Product development and marketing review processes should encourage careful consideration of the accuracy of any product claims, including claims that may be implied from product packaging.
Last week's Federal Court order that Heinz pay a $2.25 million penalty for breaches of the Australian Consumer Law (ACL) in relation to its Little Kids range of Shredz products is a reminder to businesses to carefully consider claims made on packaging, including implied claims, to avoid breaching the ACL.
What was the Heinz case about?
In Australian Competition and Consumer Commission v H.J. Heinz Company Australia Limited  FCA 360, the ACCC pursued Heinz for breaches of the ACL in relation to its Heinz Little Kids range of Shredz products, aimed at children aged 1 to 3 years.
The ACCC's case was about three products in the Shredz range. The packaging for the "berries apple & veg" Shredz is shown below.
The ACCC alleged that the Shredz packaging represented that the products:
- had an equivalent nutritional value to the natural fruit and vegetables depicted on the packaging (the Nutritional Value Representation). The ACCC alleged that this representation was made by implication from the prominent photograph of fruit and vegetables, the location of the fruit and vegetables next to the picture of the Shredz, and the proximity of the fruit and vegetables and the Shredz to the words "99% fruit and veg";
- were a nutritious food and beneficial to the health of children aged 1 to 3 years (the Healthy Food Representation). The ACCC alleged that this representation was made by the packaging as a whole and, in particular, by the use of words such as "nutritious"; and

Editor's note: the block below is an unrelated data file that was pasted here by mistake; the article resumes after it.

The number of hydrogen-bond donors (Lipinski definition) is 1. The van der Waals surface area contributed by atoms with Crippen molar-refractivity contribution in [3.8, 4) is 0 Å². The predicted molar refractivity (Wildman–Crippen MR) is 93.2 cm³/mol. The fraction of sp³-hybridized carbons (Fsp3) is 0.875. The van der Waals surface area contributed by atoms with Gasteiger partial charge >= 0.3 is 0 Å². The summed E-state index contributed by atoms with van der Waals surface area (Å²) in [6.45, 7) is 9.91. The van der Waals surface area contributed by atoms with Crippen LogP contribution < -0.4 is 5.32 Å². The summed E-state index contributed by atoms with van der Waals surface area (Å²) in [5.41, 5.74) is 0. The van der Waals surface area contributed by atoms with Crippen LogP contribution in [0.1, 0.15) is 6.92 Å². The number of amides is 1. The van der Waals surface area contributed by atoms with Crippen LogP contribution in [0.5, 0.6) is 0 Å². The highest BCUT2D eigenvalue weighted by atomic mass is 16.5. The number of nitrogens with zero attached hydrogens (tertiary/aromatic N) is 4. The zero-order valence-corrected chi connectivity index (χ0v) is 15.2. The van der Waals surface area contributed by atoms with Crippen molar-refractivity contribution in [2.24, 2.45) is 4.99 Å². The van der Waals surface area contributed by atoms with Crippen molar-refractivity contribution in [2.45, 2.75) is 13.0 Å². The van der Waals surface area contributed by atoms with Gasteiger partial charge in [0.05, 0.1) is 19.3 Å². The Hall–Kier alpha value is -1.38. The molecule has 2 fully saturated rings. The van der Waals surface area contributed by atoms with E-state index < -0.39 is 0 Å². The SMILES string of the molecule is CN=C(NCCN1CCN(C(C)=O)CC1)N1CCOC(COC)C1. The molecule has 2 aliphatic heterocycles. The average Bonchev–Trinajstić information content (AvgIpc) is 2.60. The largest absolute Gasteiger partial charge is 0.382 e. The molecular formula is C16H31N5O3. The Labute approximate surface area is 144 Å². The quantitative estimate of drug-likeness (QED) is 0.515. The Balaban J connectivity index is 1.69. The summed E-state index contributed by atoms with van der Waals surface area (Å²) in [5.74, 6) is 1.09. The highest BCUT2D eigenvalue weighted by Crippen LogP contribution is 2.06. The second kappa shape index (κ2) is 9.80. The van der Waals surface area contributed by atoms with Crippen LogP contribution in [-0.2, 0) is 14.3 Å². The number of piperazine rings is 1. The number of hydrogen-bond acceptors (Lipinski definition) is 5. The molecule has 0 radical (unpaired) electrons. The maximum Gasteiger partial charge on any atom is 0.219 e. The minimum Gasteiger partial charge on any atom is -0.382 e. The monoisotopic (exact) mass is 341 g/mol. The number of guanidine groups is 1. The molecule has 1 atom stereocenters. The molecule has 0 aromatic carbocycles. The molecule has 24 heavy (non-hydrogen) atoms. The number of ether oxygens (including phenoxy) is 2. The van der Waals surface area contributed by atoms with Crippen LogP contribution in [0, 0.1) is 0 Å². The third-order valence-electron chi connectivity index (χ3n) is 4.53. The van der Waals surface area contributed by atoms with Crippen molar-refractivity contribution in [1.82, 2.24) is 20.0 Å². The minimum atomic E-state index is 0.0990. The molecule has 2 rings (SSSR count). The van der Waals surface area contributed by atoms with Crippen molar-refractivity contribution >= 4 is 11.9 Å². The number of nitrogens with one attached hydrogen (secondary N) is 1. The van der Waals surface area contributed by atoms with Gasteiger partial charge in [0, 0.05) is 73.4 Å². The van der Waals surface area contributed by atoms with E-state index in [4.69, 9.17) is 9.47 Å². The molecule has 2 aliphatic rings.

- encouraged the development of healthy eating habits for children aged 1-3 years (the Healthy Habits Representation). The ACCC alleged that this representation arose from the totality of the packaging and the statement on the box that "we aim to inspire a love of nutritious food that lasts a lifetime".
Heinz's Nutritional Value and Healthy Habits representations
The ACCC was unsuccessful in persuading the Federal Court that the Nutritional Value Representation and the Healthy Habits Representation were made by Heinz.
The Court found that the Nutritional Value Representation was not made because, contrary to the ACCC's allegations, the reference to "99% fruit and veg" was a representation about the ingredients of the product – and not a representation that the product was the same as, or as good as, the fruit and vegetables depicted on the packaging. The Court noted that consumers understand that the processing of multiple ingredients will change those ingredients and would not expect that, despite the processing, the nutritional equivalence would be preserved.
The Court found that the Healthy Habits Representation was not made because ordinary reasonable consumers would understand the phrase "we aim to inspire a love of nutritious food that lasts a life time" to be aspirational and would not think that a "representation was being made that consumption of one processed product would encourage the development of healthy eating habits".
Heinz's Healthy Food Representation
The ACCC was, however, successful in relation to the Healthy Food Representation.
The Court had "no difficulty" in concluding, based on the combination of words and imagery on the packaging, that Heinz made the Healthy Food Representation. It also found that two internal Heinz documents, a comms briefing and a brand refresh update document, supported the inference that Heinz's general intention was to promote Shredz as nutritious and healthy.
Having concluded that Heinz made the Healthy Food Representation, the next question for the Court to consider was whether that representation was misleading.
The Court broke the representation down into two separate limbs:
- Shredz were a nutritious food; and
- Shredz were beneficial to the health of toddlers.